When I pulled into the parking lot a little before 9am for my morning class, I slid my dirty Pontiac Grand-Am next to a silver Mercedes-Benz SLR McLaren (Forbes rated second most expensive car of 2005) who was encroaching in on my left side of the line. Not wanting to take a chip out of the $452,800 paint job, nor possibly taint the Mercedes with bits of mud and dirt particles that seem to grow from my own car, I inched my Ponty to the right as much as I could afford. Squeezing out my door (thank God I have a 28-inch waist) I checked to make sure I was within the parking boundaries, returned to my car and straightened out. Although my wheels were indeed on the line, I thought the parking attendants would understand why I had crossed the border, and naively believed my selflessness would be pardoned.

At that hour of morning, the car to my right was a Volvo S40 small sedan. I felt confidant the driver of the tiny vehicle would be able to easily enter his or her car upon leaving. So I left my Ponty far enough away from a very expensive car and a very small car, albeit crossing the parking lot line. At 6pm, when I returned from a long day of classes and constructing set on Stage 2, I found the aforementioned parking citation. To my chagrin, I discovered the reasons for my ticket. No longer parked next to me were the Mercedes or Volvo, so I was left with no alibi.

I have included a photograph illustrating the way in which my car was parked, not nearly as severe as the citation states. I would like to point out that the parking flier suggests it is possible to get a ticket for parking in such a way, but not indefinitely, and alludes to extenuating circumstances which I believe my case to be. I would greatly appreciate it if you could dismiss my citation, or possibly divert it to the unanimous driver of the Mercedes. In fact, if you are able to get his number, I would be very interested in settling the score with him personally. I’m sure he will be appreciative of me not wanting to harm his very expensive vehicle. And I am in the market for a Sugar Daddy. If he does not, indeed, swing that way, may I give him your number Carmella? Would your husband mind?

Thank you again for your consideration.


Frank-Joseph Frelier
4th Term Illustration

PS Suzanne, that color shirt you’re wearing looks fabulous on you.

Tuesday, July 18, 2006

Tool Time

I recently bought my first power tools. I have finally graduated from my brightly colored KidKraft Tool Set, and settled upon a beefy DeWalt 14.4-volt Drill Driver. Now, I’m not sure what the hell 14.4 volts do, or why words like “torque” and “carbide jaws” will be applicable to my chosen profession, but I know that as a Production Designer I must own power tools. And unfortunately, know how to operate them.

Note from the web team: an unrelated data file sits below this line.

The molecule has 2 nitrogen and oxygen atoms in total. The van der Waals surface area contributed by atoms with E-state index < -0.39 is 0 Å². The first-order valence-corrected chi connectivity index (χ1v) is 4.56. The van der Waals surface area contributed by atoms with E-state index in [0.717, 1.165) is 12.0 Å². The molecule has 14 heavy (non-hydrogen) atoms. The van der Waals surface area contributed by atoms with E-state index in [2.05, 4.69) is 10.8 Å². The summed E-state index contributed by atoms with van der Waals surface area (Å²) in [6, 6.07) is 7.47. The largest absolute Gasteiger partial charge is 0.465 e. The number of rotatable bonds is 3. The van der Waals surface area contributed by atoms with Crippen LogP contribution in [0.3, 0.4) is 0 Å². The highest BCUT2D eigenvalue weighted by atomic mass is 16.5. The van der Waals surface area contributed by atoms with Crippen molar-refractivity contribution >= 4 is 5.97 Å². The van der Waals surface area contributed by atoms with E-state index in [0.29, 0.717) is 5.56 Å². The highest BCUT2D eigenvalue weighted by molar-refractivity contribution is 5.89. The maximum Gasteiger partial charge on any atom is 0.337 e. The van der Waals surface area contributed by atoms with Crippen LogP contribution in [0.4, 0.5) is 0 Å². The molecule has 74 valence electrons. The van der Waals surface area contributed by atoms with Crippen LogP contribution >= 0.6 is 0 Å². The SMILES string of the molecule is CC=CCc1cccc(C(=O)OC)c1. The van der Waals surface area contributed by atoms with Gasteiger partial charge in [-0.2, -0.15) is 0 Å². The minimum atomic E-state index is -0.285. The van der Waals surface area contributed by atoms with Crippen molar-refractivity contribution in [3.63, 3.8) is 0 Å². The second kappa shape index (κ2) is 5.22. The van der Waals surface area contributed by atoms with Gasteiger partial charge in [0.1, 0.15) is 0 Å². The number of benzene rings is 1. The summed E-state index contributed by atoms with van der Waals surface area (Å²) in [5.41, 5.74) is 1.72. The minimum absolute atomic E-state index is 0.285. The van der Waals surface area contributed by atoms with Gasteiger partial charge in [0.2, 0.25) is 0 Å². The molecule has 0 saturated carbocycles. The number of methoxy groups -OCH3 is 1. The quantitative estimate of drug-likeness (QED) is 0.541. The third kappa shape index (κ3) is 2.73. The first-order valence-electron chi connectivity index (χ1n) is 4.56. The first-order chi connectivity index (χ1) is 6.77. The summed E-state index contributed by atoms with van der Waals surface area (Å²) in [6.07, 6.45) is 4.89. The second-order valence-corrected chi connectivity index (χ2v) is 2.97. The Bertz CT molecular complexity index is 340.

In Junior High shop class, I was able to get around having to operate construction machinery with ease. If I buttered Elaine up with a little gossip, she would gladly run my masonite through the bandsaw. My cousin, with the obedience of a Labrador puppy, would diligently haul, saw, and chop anything I requested. And more often than not, I could convince the instructor to do my work for me, insisting he “show me how to do it one more time” before he had effectively cut out all the necessary project pieces.

Unfortunately, along with the classic bandsaw and table saw, my Materials of Design class required students to learn how to use machines like the router, drill press, vacuform, and the terrifying lathe. Adding to my knowledge of foreign words were things like “jib,” “dado,” “miter,” and “styrene.” But similar to years prior, I got around it. The guys in the shop were incredibly helpful, and if I brought a set of boobs in the form of Michelle, they would happily conquer the building process.

I would also manipulate materials in ways that would not subject me to splinters, blood, or possible (and probable) dismemberment. While the other students machined intricate structures and practical products with Plexiglas and plywood, I employed a bathtub, oven, and sewing machine to make a dress. That’s right, I made a dress in shop class. Consequentially, the dress was displayed in the Art Center Student Gallery because of its creative use of materials. Visualizing the Story, however, required me to load up on the Production Designer gear: tool box, level, measuring tape, hammer, screwdrivers, paper tape, carpet tape, fishing wire, nails, screws, nuts and bolts, and of course the electric drill.

It’s a great feeling, really, having bought my first power tools. It’s like a right of passage, an affirmation of my masculinity. I haven’t felt this butch since I changed a flat tire outside a gay bar in West Hollywood, dressed in size 7 Sevens and a tight Polo.

Wednesday, July 12, 2006

En Fuego

Digging through my closet, I reached past my Emilio Pucci collection, past the custom tailed suits from Vietnam, and pulled out a bright red Lacoste shirt. It was perfect Independence Day Red, and would go well with the themed party I was primping for. Wallering on the floor, Kevin lazily told me his plans for the evening while little bells went off in my head. I heard the sirens the moment I smelled the smoke, but it took another few seconds for realization to hit. Fire.